Coming out with a new model such as this is a major undertaking for any aircraft manufacturer, and represents years of effort. Uncovering a major problem during certification flight testing therefore represents a huge setback. LMS Ground Vibration Testing (GVT) and analysis technology helps leading business jet manufacturer develop a new model quickly in a market where there is no room for error.
Now in its 75th year, the Cessna Aircraft Company has delivered over 183,000 airplanes. More than half the general aviation aircraft flying today are Cessnas, including the largest fleet of business jets in the world. The company maintains
this leadership position by leveraging its expertise in aircraft design with advanced technology, enabling the manufacturer to remain in the forefront of its market with new models such as the Sovereign now under development.
This totally new design is an ambitious undertaking to fill a gap in the business jet market between smaller models costing up to $7 million and the big transoceanic jets that top out at $15 million. Industry analysts note that, in this niche, existing designs introduced more than 15 years ago are rather mature, and Cessna sees this as an opportunity for an all-new design.
The $12 million, 10-passenger Sovereign has a cruising speed of Mach 0.75 and is the largest plane in the company’s family of Citation business jets. With the help of LMS technology, Cessna has beaten the competition and expects to capture a larger market share.
Coming out with a new model such as this is a major undertaking for any aircraft manufacturer, and represents years of effort. Uncovering a major problem during certification flight testing therefore represents a huge setback. Required in the US by the Federal Aviation Administration (FAA) and by similar agencies in Europe and around the world, these rigorous tests generally take a year or more and cost millions for flight-ready prototypes. Halting these certification tests and returning to engineering for a re-design could significantly delay the new-model launch and substantially cost the manufacturer in terms of increased development expenses as well as lost revenues and market share.
Clearly, for aircraft manufacturers such as Cessna, errors are not an option. The design has to be right the first time, and any potential problems must be spotted and fixed early in development.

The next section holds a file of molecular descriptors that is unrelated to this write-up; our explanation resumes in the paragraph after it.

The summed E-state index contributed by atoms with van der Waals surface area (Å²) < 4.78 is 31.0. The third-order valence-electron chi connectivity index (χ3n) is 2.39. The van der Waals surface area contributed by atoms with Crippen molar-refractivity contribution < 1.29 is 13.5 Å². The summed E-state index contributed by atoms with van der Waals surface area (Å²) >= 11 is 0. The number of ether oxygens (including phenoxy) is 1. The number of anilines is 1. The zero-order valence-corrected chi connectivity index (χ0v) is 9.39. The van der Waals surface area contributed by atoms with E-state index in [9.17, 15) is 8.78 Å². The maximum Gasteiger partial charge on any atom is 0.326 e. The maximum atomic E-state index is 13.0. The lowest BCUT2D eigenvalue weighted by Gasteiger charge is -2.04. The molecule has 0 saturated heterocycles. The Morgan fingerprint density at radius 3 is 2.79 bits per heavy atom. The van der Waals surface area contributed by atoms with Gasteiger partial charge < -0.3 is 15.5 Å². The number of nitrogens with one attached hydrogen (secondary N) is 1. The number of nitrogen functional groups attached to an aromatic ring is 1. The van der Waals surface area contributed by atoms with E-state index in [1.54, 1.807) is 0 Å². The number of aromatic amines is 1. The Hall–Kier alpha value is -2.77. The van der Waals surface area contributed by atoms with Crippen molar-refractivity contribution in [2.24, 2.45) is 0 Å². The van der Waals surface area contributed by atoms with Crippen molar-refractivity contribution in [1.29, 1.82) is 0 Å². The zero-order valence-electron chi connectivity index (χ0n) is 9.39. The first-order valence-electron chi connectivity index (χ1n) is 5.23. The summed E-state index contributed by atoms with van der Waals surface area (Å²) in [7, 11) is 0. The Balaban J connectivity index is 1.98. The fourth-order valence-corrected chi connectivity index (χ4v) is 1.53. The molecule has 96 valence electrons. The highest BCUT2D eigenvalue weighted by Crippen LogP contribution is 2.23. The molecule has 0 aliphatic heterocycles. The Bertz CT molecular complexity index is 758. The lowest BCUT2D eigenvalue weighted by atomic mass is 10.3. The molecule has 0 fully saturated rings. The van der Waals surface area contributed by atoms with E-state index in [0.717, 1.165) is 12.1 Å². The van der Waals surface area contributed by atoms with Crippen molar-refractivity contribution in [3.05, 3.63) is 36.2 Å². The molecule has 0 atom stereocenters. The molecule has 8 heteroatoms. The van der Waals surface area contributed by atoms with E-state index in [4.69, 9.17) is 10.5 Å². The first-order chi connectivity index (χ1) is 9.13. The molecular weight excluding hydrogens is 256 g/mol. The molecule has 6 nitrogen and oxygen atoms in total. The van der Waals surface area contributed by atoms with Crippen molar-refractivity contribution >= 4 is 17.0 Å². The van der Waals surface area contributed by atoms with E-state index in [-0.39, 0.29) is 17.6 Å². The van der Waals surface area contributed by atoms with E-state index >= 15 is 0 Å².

Dangers of flutter
Designers are particularly concerned with potentially catastrophic conditions such as “flutter”: aerodynamic instability where wings, ailerons and other flight surfaces vibrate excessively above a certain airspeed. Driven by aerodynamic forces, the vibration rapidly increases in amplitude and eventually exceeds the ability of the structure to dampen the oscillations. These severe deflections can rip off an aircraft’s wings or tail in seconds.
To spot problems with flutter early in development, aircraft manufacturers for decades have utilized Ground Vibration Testing (GVT) and modal analysis as standard tools. First, an initial Finite Element (FE) model of the aircraft is built. The model is then correlated through GVT, where sensors gather frequency-response data from a prototype plane excited by a set of random-noise shakers. In the correlation process, GVT data are compared to the modes and responses predicted by the FE model, which is then adjusted to conform. This final, tuned dynamic model then is used for modal analysis to predict the airspeed where critical modes become unstable, generally through specialized modules in FE codes such as MSC.Nastran.Fixing a troublesome bottleneck
Correlation of the FE model with GVT data has always been a troublesome bottleneck in this flutter-prediction process. Craig Mundt, a Dynamics Specialist at Cessna Aircraft Company in Wichita, Kansas, explains that aircraft manufacturers use separate systems for test and analysis. As a result, GVT and FE data comparisons occur across platforms and can be difficult to make.